In America, the average weight of a newborn baby is usually around seven and a half pounds. Four-month-old Kenna Moore weighed just a fraction of that at birth, barely tipping the scales at nine ounces (slightly more than half a pound). Experts say that may have made little Kenna the fourth smallest baby in the world to survive, and the best part is, she seems to be thriving.
Naturally, with a baby that small, the odds were never in her favor. In January, Nicki Moore gave birth to Kenna 16 weeks premature, and Nicki says doctors gave the baby "less than a ten percent chance" to make it. Now, after more than four months spent in the NICU at Presbyterian Hospital in Charlotte, North Carolina, Kenna is still going strong, and doctors are even starting to discuss the possibility of her going home.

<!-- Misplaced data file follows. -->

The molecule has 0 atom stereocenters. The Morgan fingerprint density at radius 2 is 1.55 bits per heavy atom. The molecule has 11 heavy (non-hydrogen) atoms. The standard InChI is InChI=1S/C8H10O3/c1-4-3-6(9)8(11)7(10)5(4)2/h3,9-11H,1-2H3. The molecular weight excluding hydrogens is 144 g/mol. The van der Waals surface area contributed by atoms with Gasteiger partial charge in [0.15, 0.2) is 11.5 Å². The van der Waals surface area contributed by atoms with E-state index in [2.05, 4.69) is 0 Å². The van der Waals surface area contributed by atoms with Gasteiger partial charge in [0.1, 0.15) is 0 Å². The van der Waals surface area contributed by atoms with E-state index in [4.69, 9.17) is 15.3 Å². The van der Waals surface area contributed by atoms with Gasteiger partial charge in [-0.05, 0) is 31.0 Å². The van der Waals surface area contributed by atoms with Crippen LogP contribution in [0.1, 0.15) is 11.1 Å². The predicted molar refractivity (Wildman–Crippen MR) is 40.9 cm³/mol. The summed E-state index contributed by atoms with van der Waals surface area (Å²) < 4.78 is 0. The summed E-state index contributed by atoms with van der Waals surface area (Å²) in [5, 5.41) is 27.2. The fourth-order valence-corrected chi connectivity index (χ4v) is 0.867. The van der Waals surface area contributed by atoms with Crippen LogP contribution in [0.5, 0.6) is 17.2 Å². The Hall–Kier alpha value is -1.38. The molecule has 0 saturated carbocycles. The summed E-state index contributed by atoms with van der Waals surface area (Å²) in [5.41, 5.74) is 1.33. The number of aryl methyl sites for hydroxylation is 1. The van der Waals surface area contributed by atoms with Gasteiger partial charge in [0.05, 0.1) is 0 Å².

"Well let's talk about Kenna going home," Nicki told WBTV of the joyous discussion. "And I was like, 'You said the H word! You said the H word!'"
Since she was born so early -- and so small -- Kenna has had numerous health scares, yet somehow she persists. She now weighs a whole three and a half pounds. It may still seem tiny, but to her parents and her doctors it's a weighty accomplishment.
"Doctors are a lot of times bound by what they've seen and by science. And you know, science says a lot of this isn't possible." Nicki says. "But I have to believe that she tougher and stronger and that she's going to make it."